In today’s Africa, radical Islam seems to have not only overcome hurdles raised by the Western powers and regional governments but become a growing threat to countries where it was almost nonexistent, irrelevant or marginal a few years ago. The Islamic State (IS) and other groups have targeted unstable regimes that have experienced repeated coups d’états, conflicts with Western military powers, economic decline and divisions between tribes, sects, and religions. The Islamists have found fertile ground in such countries. Recruitment is easy, indoctrination is even easier and consolidation has never been more straightforward.
As a result, the attacks perpetrated by Islamists have increased in audacity and their range of targets, sowing havoc and fear in areas that central governments have traditionally neglected. As a result, local populations have left their homes, leaving the areas under the total control of the Islamists. The refugees have then flocked to the capital cities, creating severe humanitarian and political crises.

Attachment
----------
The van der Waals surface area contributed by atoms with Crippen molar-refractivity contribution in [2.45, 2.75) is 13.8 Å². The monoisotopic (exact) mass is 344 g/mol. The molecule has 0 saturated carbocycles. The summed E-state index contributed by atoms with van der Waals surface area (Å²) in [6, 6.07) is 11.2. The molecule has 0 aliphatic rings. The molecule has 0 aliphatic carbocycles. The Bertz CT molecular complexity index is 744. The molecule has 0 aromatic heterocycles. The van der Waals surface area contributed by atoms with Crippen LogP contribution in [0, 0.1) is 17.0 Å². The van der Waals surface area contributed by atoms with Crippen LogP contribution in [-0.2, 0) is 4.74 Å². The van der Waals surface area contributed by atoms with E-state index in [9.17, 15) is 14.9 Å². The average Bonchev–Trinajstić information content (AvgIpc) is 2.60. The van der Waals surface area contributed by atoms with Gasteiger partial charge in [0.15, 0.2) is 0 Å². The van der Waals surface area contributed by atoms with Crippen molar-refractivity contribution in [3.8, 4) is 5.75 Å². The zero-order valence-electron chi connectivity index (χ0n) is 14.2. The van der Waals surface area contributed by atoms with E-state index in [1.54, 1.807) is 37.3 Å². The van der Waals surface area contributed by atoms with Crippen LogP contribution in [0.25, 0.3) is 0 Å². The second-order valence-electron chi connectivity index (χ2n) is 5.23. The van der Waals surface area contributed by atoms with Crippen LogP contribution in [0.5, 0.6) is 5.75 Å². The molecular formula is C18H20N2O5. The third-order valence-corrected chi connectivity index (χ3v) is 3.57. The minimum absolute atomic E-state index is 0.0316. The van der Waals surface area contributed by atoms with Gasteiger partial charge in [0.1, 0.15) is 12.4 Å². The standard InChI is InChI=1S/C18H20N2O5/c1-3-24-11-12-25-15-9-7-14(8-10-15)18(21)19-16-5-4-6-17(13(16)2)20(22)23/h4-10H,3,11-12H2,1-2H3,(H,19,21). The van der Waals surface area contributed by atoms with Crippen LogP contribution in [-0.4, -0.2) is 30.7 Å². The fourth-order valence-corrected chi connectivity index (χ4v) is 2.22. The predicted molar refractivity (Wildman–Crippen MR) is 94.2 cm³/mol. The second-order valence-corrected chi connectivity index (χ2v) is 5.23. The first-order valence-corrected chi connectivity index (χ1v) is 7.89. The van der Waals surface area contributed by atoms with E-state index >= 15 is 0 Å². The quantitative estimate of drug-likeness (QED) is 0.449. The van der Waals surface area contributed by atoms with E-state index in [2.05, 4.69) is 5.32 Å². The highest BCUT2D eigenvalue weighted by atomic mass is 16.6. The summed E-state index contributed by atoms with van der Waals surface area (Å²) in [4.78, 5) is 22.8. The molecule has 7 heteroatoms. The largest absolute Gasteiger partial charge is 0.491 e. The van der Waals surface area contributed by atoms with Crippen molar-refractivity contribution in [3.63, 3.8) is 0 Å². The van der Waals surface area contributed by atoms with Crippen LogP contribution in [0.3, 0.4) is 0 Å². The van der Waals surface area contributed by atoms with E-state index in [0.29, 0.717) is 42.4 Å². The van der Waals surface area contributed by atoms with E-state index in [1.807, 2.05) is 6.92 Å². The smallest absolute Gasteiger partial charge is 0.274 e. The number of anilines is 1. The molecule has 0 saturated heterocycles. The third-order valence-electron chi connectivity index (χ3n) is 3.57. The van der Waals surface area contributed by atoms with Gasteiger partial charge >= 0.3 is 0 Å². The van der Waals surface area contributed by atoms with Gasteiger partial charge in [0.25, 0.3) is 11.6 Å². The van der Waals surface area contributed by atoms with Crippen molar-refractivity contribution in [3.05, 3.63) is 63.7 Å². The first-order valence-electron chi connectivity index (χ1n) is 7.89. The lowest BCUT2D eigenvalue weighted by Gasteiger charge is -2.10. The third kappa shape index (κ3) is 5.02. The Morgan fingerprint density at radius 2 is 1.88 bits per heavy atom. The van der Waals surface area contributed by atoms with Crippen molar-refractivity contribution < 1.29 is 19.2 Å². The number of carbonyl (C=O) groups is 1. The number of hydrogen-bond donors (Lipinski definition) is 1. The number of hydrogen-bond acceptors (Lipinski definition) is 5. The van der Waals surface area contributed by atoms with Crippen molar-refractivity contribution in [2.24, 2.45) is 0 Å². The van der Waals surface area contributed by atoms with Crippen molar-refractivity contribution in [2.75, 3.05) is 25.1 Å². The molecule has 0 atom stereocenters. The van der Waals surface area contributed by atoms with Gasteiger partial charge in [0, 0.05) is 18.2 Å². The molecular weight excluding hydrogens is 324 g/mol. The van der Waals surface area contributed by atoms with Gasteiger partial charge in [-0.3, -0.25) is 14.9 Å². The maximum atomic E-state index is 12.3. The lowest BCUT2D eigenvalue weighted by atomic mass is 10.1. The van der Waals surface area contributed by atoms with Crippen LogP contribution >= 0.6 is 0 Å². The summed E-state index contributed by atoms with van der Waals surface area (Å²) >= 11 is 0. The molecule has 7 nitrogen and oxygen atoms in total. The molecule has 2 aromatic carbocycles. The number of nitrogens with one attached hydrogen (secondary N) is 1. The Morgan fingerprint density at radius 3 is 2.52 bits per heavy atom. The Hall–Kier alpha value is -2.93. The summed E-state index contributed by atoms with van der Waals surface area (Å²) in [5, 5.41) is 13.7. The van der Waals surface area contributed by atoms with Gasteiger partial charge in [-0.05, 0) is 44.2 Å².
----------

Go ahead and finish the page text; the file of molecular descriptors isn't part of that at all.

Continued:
The IS offensive in Africa follows a precise pattern:
IS and its Al-Qaeda affiliates in Africa, emboldened by successes in Syria, Iraq and Afghanistan, have simply applied the methods they used in those countries.
For example, in August 2020, following the detonation of a suicide car bomb at the entrance, IS fighters overran the prison in the eastern city of Jalalabad, Afghanistan, where many of their compatriots were being held along with Taliban fighters and common criminals. Of the 1,793 prisoners, more than 1,025 tried to escape and were recaptured, while 430 did not attempt to escape. The rest remained at large.
In January 2022, hundreds of IS fighters stormed the Al-Sina’ah Prison in the Ghuwayran quarter of Hasakah, a major city in northeastern Syria. The prison, run by the Kurdish-led Syrian Democratic Forces (SDF), held more than 3,500 IS prisoners—including hundreds of teen abductees, called “Cubs of the Caliphate.” The IS assault liberated scores, possibly hundreds, of prisoners and commandeered the terrain and adjacent neighborhoods for almost two weeks before a counterattack backed by U.S. air and ground assets forced the surrender of the remaining combatants.